Welcome to Part 1 of Blood of the Conqueror, a speculative analysis of the coming Winds of Winter arc of the Young Dragon, Aegon Targaryen. In this essay series, we’ll examine Aegon’s impact on Westeros. To do so, we’ll examine the background, conspiracies, alliances and battles that look to dominate Aegon’s arc in The Winds of Winter.
In a later installment, I’ll do in-depth battle analysis of the Battle of Griffin’s Roost and the Golden Company’s landing in the Stormlands, but in today’s essay, I thought it might be fun to examine this event in the meta-venue of how A Dance with Dragons and The Winds of Winter were written and re-written. And I thought it might be fun to do so by examining a minor mystery that I came across while reading George RR Martin’s notablog. It’s a mystery that takes place in the Stormlands around the time that Griffin’s Roost fell, and it involves how George RR Martin originally structured this event in A Dance with Dragons and why one of Martin’s famous restructurings of A Dance with Dragonsmight reveal how GRRM originally planned Aegon’s invasion of Westeros and why a key rewrite makes Aegon’s invasion and the involvement of a major player in the game of thrones that much more poignant.
Fire and blood. Dany’s arc in A Dance with Dragons ends with her recognition that dragons plant no trees and that her words are “fire and blood” – not just as the house words of her dynasty, but as her personal motto validating her rediscovered turn towards the mother of dragons and a violent vision of prophecy.
In The Winds of Winter, that recognition and acknowledgement of her true self will morph into action. Early through her Winds of Winter arc, she’ll bring her mother of dragons persona and vengeance to Khal Jhaqo & the Dothraki. But after she unites a giant khalasar by fire and blood, she’ll turn her dragon’s mercy to Meereen. Nor will her full wrath end at the pyramids of Meereen. Instead, I believe that the city will be a mere stepping stone to the full expression of the dragon’s mercy.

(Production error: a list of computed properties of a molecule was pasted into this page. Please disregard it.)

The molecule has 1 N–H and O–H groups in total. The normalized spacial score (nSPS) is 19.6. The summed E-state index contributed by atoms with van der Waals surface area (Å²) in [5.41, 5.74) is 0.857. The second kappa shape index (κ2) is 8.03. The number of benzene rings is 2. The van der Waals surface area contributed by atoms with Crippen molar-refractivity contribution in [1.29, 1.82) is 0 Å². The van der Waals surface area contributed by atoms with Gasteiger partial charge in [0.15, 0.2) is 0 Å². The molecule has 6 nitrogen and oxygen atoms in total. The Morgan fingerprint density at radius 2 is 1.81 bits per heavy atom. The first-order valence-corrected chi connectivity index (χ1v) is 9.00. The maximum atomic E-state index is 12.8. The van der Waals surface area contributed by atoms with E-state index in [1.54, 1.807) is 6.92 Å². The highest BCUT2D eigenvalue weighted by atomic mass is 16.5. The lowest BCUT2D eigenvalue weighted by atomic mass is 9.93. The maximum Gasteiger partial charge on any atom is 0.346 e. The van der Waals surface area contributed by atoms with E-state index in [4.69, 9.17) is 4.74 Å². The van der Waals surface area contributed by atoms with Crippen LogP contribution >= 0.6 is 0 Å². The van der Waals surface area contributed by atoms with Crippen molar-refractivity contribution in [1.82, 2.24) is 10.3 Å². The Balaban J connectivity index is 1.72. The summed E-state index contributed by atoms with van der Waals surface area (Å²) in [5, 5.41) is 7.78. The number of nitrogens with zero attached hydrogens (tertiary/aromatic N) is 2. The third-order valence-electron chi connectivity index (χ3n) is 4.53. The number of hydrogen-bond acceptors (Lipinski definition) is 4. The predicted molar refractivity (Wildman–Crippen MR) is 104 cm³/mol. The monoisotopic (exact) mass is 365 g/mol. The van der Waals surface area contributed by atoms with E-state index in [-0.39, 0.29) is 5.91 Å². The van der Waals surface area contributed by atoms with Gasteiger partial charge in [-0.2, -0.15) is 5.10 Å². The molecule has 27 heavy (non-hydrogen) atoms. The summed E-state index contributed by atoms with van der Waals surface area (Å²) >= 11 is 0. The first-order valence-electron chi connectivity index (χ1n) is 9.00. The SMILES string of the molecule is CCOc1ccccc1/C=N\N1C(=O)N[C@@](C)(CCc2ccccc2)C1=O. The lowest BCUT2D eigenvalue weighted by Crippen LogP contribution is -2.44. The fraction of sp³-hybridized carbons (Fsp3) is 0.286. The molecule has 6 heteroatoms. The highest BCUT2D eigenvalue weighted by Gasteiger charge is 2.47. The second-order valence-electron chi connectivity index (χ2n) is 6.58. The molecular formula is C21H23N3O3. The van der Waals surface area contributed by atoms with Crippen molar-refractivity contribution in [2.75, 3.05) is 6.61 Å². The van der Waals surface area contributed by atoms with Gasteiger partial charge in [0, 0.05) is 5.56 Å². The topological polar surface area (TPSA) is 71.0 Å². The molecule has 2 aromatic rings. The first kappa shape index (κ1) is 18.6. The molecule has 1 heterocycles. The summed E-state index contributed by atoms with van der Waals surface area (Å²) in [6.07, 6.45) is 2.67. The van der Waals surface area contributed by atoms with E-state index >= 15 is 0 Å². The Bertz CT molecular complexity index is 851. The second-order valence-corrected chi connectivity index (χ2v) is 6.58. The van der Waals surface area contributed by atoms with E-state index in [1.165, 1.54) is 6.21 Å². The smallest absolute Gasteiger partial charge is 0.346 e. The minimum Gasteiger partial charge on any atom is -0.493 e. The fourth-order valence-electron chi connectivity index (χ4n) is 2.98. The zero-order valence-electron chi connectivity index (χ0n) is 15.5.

Aiding Daenerys in her conquest will be new advisers and groups whose personalities and aims look to keep Daenerys’ footing firmly tied to her identity as the mother of dragons.
A new podcast that I’ve really enjoyed listening to is Radio Westeros. Recently, they interviewed me about STANNIS BARATHEON in which I got to wax ineloquently on Stannis’ military prowess, flexibility and I got to talk a little about the blog itself! So, check it out!
“I served Lord Arryn and Lord Stark as best I could. I was saddened and horrified by their most untimely deaths.” (ACOK, Tyrion II)
Lord Varys was feared throughout the Seven Kingdoms on account of his inexplicable ability to gather any and all information. The whispers, as he called it, were the lifeblood of his work and kept nobleman and commoner alike in fear of what Varys could report to the king and his small council. And the man was effective. High and low treason was discovered and punished. The activities of ships captains, high-born ladies, great lords and mountain clansmen were all monitored by Varys through his vast intelligence network.